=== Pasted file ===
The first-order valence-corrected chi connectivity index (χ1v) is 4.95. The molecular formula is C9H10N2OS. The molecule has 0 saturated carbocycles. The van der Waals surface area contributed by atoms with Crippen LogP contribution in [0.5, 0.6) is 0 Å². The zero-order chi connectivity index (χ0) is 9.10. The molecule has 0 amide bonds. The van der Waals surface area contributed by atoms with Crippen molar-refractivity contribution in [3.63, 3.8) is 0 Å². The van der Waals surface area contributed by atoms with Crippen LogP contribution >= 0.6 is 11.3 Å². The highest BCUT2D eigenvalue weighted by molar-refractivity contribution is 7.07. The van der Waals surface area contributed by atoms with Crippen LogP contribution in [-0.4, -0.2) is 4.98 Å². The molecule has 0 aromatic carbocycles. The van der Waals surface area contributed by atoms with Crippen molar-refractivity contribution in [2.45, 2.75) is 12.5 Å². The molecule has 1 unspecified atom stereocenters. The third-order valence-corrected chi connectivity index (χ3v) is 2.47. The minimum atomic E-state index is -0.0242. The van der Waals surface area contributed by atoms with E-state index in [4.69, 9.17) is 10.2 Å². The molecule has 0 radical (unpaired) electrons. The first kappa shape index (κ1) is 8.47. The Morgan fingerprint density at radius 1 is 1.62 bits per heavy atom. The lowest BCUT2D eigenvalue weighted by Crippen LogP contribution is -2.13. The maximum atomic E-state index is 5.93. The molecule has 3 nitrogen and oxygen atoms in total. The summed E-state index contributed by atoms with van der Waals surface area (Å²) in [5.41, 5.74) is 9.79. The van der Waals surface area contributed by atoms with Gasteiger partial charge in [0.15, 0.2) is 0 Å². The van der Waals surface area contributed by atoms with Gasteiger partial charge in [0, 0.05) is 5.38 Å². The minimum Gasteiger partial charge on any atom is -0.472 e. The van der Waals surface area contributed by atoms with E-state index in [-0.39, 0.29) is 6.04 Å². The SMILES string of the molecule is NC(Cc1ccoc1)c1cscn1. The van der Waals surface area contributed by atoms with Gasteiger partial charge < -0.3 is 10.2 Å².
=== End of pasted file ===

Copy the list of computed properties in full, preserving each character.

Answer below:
The first-order valence-corrected chi connectivity index (χ1v) is 4.95. The molecular formula is C9H10N2OS. The molecule has 0 saturated carbocycles. The van der Waals surface area contributed by atoms with Crippen LogP contribution in [0.5, 0.6) is 0 Å². The zero-order chi connectivity index (χ0) is 9.10. The molecule has 0 amide bonds. The van der Waals surface area contributed by atoms with Crippen molar-refractivity contribution in [3.63, 3.8) is 0 Å². The van der Waals surface area contributed by atoms with Crippen LogP contribution >= 0.6 is 11.3 Å². The highest BCUT2D eigenvalue weighted by molar-refractivity contribution is 7.07. The van der Waals surface area contributed by atoms with Crippen LogP contribution in [-0.4, -0.2) is 4.98 Å². The molecule has 0 aromatic carbocycles. The van der Waals surface area contributed by atoms with Crippen molar-refractivity contribution in [2.45, 2.75) is 12.5 Å². The molecule has 1 unspecified atom stereocenters. The third-order valence-corrected chi connectivity index (χ3v) is 2.47. The minimum atomic E-state index is -0.0242. The van der Waals surface area contributed by atoms with E-state index in [4.69, 9.17) is 10.2 Å². The molecule has 0 radical (unpaired) electrons. The first kappa shape index (κ1) is 8.47. The Morgan fingerprint density at radius 1 is 1.62 bits per heavy atom. The lowest BCUT2D eigenvalue weighted by Crippen LogP contribution is -2.13. The maximum atomic E-state index is 5.93. The molecule has 3 nitrogen and oxygen atoms in total. The summed E-state index contributed by atoms with van der Waals surface area (Å²) in [5.41, 5.74) is 9.79. The van der Waals surface area contributed by atoms with Gasteiger partial charge in [0.15, 0.2) is 0 Å². The van der Waals surface area contributed by atoms with Gasteiger partial charge in [0, 0.05) is 5.38 Å². The minimum Gasteiger partial charge on any atom is -0.472 e. The van der Waals surface area contributed by atoms with E-state index in [-0.39, 0.29) is 6.04 Å². The SMILES string of the molecule is NC(Cc1ccoc1)c1cscn1. The van der Waals surface area contributed by atoms with Gasteiger partial charge < -0.3 is 10.2 Å².